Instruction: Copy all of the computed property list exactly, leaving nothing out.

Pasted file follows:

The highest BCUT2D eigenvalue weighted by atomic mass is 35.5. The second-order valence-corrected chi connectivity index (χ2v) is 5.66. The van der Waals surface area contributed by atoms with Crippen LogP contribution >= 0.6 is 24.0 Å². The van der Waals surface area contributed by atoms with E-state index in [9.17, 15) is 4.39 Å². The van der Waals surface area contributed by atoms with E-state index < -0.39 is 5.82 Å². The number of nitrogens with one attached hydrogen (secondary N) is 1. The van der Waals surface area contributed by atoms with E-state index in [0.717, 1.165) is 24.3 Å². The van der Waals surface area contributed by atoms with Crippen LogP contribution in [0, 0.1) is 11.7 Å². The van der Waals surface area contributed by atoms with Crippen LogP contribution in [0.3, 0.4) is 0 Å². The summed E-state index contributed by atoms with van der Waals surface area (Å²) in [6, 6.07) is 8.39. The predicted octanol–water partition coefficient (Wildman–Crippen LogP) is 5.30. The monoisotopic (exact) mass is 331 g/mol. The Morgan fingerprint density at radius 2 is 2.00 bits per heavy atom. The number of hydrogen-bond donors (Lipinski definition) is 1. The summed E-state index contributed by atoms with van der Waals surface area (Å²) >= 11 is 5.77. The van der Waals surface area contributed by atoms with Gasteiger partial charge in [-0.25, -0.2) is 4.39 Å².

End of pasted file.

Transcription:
The highest BCUT2D eigenvalue weighted by atomic mass is 35.5. The second-order valence-corrected chi connectivity index (χ2v) is 5.66. The van der Waals surface area contributed by atoms with Crippen LogP contribution >= 0.6 is 24.0 Å². The van der Waals surface area contributed by atoms with E-state index in [9.17, 15) is 4.39 Å². The van der Waals surface area contributed by atoms with E-state index < -0.39 is 5.82 Å². The number of nitrogens with one attached hydrogen (secondary N) is 1. The van der Waals surface area contributed by atoms with E-state index in [0.717, 1.165) is 24.3 Å². The van der Waals surface area contributed by atoms with Crippen LogP contribution in [0, 0.1) is 11.7 Å². The van der Waals surface area contributed by atoms with Crippen LogP contribution in [0.3, 0.4) is 0 Å². The summed E-state index contributed by atoms with van der Waals surface area (Å²) in [6, 6.07) is 8.39. The predicted octanol–water partition coefficient (Wildman–Crippen LogP) is 5.30. The monoisotopic (exact) mass is 331 g/mol. The Morgan fingerprint density at radius 2 is 2.00 bits per heavy atom. The number of hydrogen-bond donors (Lipinski definition) is 1. The summed E-state index contributed by atoms with van der Waals surface area (Å²) >= 11 is 5.77. The van der Waals surface area contributed by atoms with Gasteiger partial charge in [-0.25, -0.2) is 4.39 Å².